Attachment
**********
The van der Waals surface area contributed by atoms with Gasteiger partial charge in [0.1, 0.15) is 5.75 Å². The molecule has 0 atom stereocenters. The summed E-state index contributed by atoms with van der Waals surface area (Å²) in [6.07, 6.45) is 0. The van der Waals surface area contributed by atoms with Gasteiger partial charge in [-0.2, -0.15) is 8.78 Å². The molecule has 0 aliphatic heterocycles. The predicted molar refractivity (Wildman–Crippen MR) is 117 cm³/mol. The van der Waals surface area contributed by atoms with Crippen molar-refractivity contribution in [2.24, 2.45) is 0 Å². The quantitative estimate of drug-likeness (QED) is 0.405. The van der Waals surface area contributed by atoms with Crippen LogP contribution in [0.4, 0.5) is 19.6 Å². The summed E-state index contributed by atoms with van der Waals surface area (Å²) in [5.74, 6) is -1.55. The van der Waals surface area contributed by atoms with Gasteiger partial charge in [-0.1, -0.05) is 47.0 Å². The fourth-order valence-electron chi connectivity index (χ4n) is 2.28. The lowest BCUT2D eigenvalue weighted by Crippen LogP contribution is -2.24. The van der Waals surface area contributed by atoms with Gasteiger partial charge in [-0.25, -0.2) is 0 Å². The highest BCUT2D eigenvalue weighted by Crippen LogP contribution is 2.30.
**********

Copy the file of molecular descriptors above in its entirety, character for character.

The van der Waals surface area contributed by atoms with Gasteiger partial charge in [0.1, 0.15) is 5.75 Å². The molecule has 0 atom stereocenters. The summed E-state index contributed by atoms with van der Waals surface area (Å²) in [6.07, 6.45) is 0. The van der Waals surface area contributed by atoms with Gasteiger partial charge in [-0.2, -0.15) is 8.78 Å². The molecule has 0 aliphatic heterocycles. The predicted molar refractivity (Wildman–Crippen MR) is 117 cm³/mol. The van der Waals surface area contributed by atoms with Crippen molar-refractivity contribution in [2.24, 2.45) is 0 Å². The quantitative estimate of drug-likeness (QED) is 0.405. The van der Waals surface area contributed by atoms with Crippen LogP contribution in [0.4, 0.5) is 19.6 Å². The summed E-state index contributed by atoms with van der Waals surface area (Å²) in [5.74, 6) is -1.55. The van der Waals surface area contributed by atoms with Gasteiger partial charge in [-0.1, -0.05) is 47.0 Å². The fourth-order valence-electron chi connectivity index (χ4n) is 2.28. The lowest BCUT2D eigenvalue weighted by Crippen LogP contribution is -2.24. The van der Waals surface area contributed by atoms with Gasteiger partial charge in [-0.25, -0.2) is 0 Å². The highest BCUT2D eigenvalue weighted by Crippen LogP contribution is 2.30.